Rockefeller Foundation’s Push Toward Design and Innovation
Thursday, January 7, 2010
Recently, I wrote a story about the Aspen Design Summit, a small event at which big name designers and philanthropists got together to talk about ways to apply the techniques of design thinking to social problems such as poverty, hunger or healthcare. As a part of my reporting, I spoke to Antony Bugg-Levine (left), managing director of the Rockefeller Foundation, which in 2008 gave a $1.5 million grant to the Winterhouse Institute, the design group organizing the event.
Bugg-Levine leads the Accelerating Innovation for Developmentinitiative that Rockefeller launched in late 2007, and he had a lot to say about the world in which we live, about the place of design within innovation, and about the promise of private sector influence on the nonprofit world. His words didn’t fit into the final piece, but what he said has really resonated with me in the weeks since we published, so here (and after the jump) is an edited transcript of our conversation.
What’s Rockefeller’s interest in supporting design-driven innovation?
For us as a foundation it’s part of an evaluation of how to be an effective force in the 21st century. The complexity of the problems we address necessitate new approaches. Frankly the problems the world faces are accelerating faster than we can solve with traditional approaches. So we look for partners whose approach will allow us to harness creativity. Clearly the design community and people engaged in innovation have a lot to say.
What’s the focus and format of the Accelerating Innovation for Development initiative?
It’s an initiative with two main components. One is a set of grants which seek to demonstrate that innovation processes can be applied to solve social problems. The second is to increase the application of those processes. So we’re working with [innovation consultancies such as] IDEO, Innocentive and others to enable them to work on social problems so we can show this [concept] is powerful. Then we’re looking to increase take-up in three areas: crowdsourcing; user-driven innovation and human-centered design. The Aspen conference fits into the human-centered design piece.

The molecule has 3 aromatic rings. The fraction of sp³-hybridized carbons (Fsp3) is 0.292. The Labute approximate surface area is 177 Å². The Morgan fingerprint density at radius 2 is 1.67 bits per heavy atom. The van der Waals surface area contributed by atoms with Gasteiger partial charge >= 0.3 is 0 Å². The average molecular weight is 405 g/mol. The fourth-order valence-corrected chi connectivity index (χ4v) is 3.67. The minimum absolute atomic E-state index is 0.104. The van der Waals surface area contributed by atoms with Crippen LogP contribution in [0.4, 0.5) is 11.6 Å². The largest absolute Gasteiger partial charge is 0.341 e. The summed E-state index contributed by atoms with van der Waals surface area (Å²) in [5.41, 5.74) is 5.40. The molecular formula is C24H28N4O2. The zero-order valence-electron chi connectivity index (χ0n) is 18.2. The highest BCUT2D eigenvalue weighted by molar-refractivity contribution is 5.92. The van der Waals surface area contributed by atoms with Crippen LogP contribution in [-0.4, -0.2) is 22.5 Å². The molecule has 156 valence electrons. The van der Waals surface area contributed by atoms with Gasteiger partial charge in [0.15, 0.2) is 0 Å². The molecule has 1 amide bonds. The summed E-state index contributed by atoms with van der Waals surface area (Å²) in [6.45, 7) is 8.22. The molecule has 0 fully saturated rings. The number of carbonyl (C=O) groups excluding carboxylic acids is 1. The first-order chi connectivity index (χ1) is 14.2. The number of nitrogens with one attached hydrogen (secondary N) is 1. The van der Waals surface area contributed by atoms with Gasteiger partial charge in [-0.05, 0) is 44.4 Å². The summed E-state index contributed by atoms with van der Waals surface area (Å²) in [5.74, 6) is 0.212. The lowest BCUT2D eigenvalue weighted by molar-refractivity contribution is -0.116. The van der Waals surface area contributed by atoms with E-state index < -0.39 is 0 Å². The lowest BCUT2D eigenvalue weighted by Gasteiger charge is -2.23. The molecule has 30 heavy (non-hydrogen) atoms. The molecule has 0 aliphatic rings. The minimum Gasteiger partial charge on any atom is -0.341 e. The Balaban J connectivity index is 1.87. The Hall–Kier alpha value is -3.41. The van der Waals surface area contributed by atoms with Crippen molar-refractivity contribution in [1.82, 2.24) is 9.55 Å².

In Aspen, there was talk among the attendees of the challenges of for-profit consultancies working on philanthropic projects. There’s a lot of enthusiasm for social initiatives, but a less than clear business model. What’s the solution?
The business models of most design firms were built to serve commercial clients, so it’s difficult for them to work on the issues of poor people who can’t afford to pay on any kind of scale. There’s no lack of enthusiasm and excitement for working in this area, but it’s forced to be occasional pro bono work rather than there being a systematic approach. Then you have top private sector firms interfacing with nonprofits or social enterprise firms and there’s a square peg in a round hole problem. We need to build a better way for them to interface. So our first meeting in June 2008 basically tackled the question of what it would take for companies to develop business models that wold allow them to apply skills and expertise to the problems of poor people more often, more effectively and more expansively. Aspen is a part of building a process to allow us to implement some of these ideas.